The lesson is that it is probably wise to get in the habit of calling directly empty() if you care about performance. Though it may not help much with modern STL data structures, in other code it could be different.

Of course, another argument is that the call to empty()  is shorter and cleaner.

Credit: This blog post was motivated by a tweet by Richard Startin.

Published by

Daniel Lemire

A computer science professor at the University of Quebec (TELUQ).

18 thoughts on “In C++, is empty() faster than comparing the size with zero?”

  1. Still disappointed C++ and Rust containers don’t have a non_empty() method, and the Rust discussion fizzled out.

  2. > the compiler figures out that as soon as you enter the loop once with count_nodes, then size is going to be greater than zero, so there is no need to keep looping.

    It could result in an endless loop, is it allowed to optimize that away? Also, it could wrap (to 0 for unsigned, or negative for signed). With 32 bit integers, it would be quite easy; with 64 bit, not sure how long it would take / memory size needed. Anyway, to me it looks like an incorrect optimization.

    The other case, with a limit on 1000, on the other hand, can be optimized away.

    1. Ah I see, integer overflow causes undefined behaviour. And for endless loops: GCC assumes that a loop with an exit will eventually exit (option -ffinite-loops)

      1. -ffinite-loops (or conversely -O2 -fno-finite-loops) does not affect the assembly output of the optimizable example in this article.

    2. In C++, an infinite loop without side effects is Undefined Behavior, so the compiler is allowed to optimize it away.

  3. Maybe a typo? In the end of paragraph 2:
    > to find out the number of containers
    should probably be
    > to find out the number of elements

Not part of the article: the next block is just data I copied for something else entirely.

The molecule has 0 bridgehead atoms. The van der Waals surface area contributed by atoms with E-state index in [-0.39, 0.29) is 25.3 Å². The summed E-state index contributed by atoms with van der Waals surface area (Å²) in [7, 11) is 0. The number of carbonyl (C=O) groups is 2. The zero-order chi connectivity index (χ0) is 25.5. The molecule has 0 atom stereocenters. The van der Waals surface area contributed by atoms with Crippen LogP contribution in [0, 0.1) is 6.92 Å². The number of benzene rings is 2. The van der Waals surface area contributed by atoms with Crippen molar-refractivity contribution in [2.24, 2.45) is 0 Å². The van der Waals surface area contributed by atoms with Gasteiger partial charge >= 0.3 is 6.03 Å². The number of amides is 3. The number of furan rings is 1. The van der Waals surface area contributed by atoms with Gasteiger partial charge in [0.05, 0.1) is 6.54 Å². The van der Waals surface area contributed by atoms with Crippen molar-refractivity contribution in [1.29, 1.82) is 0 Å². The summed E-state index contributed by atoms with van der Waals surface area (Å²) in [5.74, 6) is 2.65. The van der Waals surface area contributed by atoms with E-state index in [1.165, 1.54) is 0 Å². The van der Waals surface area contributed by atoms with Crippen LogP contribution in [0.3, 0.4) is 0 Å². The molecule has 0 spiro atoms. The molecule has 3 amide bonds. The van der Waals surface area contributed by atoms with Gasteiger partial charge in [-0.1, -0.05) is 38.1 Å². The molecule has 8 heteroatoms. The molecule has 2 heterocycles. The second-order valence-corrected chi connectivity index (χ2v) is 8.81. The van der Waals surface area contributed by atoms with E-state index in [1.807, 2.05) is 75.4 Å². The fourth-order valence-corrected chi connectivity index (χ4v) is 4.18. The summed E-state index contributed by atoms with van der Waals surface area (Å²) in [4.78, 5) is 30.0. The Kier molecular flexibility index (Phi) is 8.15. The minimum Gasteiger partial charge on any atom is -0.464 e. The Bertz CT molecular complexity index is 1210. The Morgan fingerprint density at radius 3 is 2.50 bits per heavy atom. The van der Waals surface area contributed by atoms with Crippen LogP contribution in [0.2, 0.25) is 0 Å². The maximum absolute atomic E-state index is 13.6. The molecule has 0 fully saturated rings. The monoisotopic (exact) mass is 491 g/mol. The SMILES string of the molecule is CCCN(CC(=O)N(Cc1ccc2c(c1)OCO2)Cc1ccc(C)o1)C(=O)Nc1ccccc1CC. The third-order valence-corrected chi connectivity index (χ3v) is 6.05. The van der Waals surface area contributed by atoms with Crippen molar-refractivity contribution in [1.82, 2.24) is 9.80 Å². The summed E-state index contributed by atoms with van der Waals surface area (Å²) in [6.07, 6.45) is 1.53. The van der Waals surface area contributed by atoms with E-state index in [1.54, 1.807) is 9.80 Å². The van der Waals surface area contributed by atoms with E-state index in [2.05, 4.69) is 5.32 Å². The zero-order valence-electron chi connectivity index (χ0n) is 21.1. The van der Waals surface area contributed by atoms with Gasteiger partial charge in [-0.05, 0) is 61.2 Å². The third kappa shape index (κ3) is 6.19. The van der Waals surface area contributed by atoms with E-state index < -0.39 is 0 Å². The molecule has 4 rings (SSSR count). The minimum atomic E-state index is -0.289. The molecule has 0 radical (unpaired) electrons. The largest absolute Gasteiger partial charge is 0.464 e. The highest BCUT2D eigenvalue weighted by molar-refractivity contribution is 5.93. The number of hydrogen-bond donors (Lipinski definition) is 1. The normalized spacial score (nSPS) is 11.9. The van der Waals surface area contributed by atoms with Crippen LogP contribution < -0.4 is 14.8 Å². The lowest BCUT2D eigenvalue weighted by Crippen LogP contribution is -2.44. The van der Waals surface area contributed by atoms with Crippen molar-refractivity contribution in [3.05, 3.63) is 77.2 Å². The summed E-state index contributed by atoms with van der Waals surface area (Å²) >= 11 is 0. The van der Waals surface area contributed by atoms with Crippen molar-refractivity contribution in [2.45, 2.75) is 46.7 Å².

4. I’m not sure what the point of this article is. The author explicitly states “the people implementing the containers can never scan the content to find out the number of elements.”

    Then continues on to test against exactly what he described as against the rules. Its not hard to keep track of the size of a container via a class member variable. There is literally no need to scan the items. The empty() probably just returns the size as a bool. This entire discussion and article is pointless.

    1. The author explicitly states “the people implementing the containers can never scan the content to find out the number of elements.”

      For STL containers.

      Here is the conclusion:

      The lesson is that it is probably wise to get in the habit of calling directly empty() if you care about performance. Though it may not help much with modern STL data structures, in other code it could be different.

      The assumption is that you will not just use STL containers in all of the code you are relying upon. Of course, if you are quite sure to only use recent STL containers, then you may consider the blog post pointless, but what makes you so sure?

  5. I have spent a bit too much time in Python, but I wish the STL containers had an implicit conversion to bool. That would be even less code than calling empty().

    1. With that implementation, the count_nodes function returns 0 for an empty list and 1000 for a non-empty list. That is not what was meant for the overflow-preventing case.